What are the Signs of Child Trauma?

Ashley Middleton Fronheiser has worked as a clinical social worker for close to two decades. Since 2012, Ashley Middleton Fronheiser has served as the chief clinical social worker at Living Resolutions in Gilbertsville, Pennsylvania, specializing in childhood trauma.

Child trauma occurs when children between 0-18 years are exposed to not only life-threatening or violent events, but also circumstances or events that have caused fear and uncertainty. Potential situations that could cause child trauma include violence within the family, sexual abuse, psychological abuse, abandonment, bullying, racism, discrimination, intense verbal abuse, neglect, serious illness, and cyberbullying. A child does not have to experience these types of events to be traumatized. Someone known to your child could experience traumatic events, and their seeing or hearing about it could affect them by proxy or vicariously.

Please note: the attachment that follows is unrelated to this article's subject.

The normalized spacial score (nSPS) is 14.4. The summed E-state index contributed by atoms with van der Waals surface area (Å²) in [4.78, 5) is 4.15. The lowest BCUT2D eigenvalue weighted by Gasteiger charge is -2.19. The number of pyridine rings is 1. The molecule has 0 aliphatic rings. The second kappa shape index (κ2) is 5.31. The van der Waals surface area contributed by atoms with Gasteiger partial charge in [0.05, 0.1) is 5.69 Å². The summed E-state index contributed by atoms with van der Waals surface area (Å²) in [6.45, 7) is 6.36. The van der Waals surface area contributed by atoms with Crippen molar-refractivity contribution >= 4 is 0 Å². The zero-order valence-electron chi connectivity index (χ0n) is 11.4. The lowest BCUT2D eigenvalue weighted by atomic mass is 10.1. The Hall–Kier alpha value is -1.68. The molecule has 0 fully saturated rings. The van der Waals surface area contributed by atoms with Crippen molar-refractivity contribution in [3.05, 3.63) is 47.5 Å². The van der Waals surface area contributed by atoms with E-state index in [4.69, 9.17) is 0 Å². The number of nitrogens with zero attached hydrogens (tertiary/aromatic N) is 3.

Traumatic events can cause a child to have strong physical reactions and emotions that last for a long time after the event. As a parent, if your child who is below three years is clingy, irritable, easily startled, shows aggressive behavior, and has poor eating and sleeping habits, they could be traumatized. For children above three years, general fearfulness, emotional dysregulation, self harm or self injurious behavior, talk or focus on death and dying (including suicidal ideation), restlessness, pre-occupation, “spacing out,” sadness, physical exhaustion, panic attacks, inattention, and changes in close relationships could be symptoms of childhood trauma. Early detection of child trauma symptoms along with seeking mental health treatment can help reduce or resolve these symptoms.